John O’Connor

Thanks largely to a COVID-19 vaccine, more people are returning to their places of employment. But maybe not for long.

Turns out that many workers in the long-term care field didn’t just watch “The View” and “Judge Judy” during their recent hiatus. Quite a few also took stock of their day jobs. And let’s just say these performance reviews don’t seem to be going very well.

How else to explain that in the wake of a massive recession, worker shortages are the new normal? That, my friends, is hardly typical.

But it’s not just long-term care workers with second thoughts about the second shift. A record four million people left their jobs in April alone, according to the Labor Department. And it looks like there’s going to be a lot more of where that came from.

A Microsoft study found that more than 4 in 10 employees worldwide (41%) would consider leaving within the next year. A poll by Monster is even more ominous: 95% of workers are contemplating a job change. What we have here may be nothing short of an attitudinal sea change.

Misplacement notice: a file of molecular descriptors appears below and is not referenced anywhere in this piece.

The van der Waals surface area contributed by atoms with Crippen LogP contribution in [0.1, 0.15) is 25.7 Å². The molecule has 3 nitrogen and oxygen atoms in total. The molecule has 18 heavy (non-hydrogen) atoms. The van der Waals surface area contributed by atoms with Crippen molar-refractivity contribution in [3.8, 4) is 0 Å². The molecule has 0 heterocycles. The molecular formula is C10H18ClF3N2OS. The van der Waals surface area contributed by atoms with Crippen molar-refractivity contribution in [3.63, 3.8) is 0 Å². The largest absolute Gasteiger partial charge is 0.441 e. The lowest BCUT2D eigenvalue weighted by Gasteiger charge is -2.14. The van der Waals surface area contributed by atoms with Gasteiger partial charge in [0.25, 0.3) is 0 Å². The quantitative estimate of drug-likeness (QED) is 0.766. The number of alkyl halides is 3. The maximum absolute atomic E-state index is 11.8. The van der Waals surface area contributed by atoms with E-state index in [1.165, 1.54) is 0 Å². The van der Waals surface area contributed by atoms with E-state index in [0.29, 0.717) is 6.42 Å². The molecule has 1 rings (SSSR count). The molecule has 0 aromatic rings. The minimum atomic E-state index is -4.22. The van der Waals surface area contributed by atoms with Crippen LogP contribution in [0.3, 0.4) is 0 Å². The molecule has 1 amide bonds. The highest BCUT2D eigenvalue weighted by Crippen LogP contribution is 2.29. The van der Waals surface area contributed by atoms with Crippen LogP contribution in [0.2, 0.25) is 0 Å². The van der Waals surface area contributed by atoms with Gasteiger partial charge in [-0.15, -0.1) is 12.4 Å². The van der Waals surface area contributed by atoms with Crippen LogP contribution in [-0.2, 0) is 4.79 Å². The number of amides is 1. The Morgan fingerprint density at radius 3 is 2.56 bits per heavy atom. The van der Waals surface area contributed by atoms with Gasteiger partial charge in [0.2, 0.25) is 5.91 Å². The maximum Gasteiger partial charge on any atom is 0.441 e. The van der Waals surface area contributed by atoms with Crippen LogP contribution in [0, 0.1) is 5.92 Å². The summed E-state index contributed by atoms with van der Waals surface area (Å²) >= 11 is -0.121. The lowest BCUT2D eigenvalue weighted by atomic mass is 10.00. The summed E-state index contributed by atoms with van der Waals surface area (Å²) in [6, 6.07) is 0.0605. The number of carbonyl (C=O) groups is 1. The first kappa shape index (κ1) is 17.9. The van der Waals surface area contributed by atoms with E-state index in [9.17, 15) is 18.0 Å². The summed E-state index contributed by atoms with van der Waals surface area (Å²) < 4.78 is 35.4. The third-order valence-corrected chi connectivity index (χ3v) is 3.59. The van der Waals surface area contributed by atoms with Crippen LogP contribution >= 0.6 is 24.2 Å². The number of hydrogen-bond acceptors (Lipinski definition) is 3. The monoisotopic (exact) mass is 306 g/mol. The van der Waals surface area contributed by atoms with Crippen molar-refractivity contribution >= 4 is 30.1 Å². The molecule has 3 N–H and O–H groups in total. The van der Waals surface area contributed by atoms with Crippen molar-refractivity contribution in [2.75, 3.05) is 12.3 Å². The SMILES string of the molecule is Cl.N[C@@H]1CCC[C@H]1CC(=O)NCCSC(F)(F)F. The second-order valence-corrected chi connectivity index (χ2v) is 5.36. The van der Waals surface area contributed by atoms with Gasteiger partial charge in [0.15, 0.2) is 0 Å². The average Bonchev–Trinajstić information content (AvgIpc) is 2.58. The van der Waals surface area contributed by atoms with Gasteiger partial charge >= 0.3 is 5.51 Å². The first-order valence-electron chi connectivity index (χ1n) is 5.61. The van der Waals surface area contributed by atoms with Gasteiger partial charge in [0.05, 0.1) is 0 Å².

Economists have even coined a term for the large-scale defections now taking place: The Great Resignation.

It’s probably not too hard to figure out why so many staffers are opting to walk out the door. Thanks to the pandemic, many had months on end to consider what work means to them, whether and how they are valued — and how they should be spending their time, both on and off the clock.

If you are running a long-term care facility, none of what’s trending here qualifies as good news. The fact is, hiring and keeping able-bodied bodies was nightmarish even before the great reckoning began. Now employees are going to be even less inclined to show up?

The bottom line, if you’ll pardon the pun, is that your work is cut out for you.

For unless you are OK with running a chronically understaffed facility, you’re going to have to put more elbow grease into your recruitment and retention efforts.

And even that may not be enough to stem the rising tide of departures.

So now is probably a good time to contemplate what kind of new and improved perks your organization can offer. The new options here might run from the obvious (more pay and a clearly defined career path) to the sublime. As for the latter, I’ll leave that to your imagination. But clearly, the more relevant and itch-scratching, the better.

For in case you didn’t notice, you are now officially in a roaring, war-for-talent environment.

And by all indications, the fight is just getting started.

John O’Connor is Editorial Director for McKnight’s.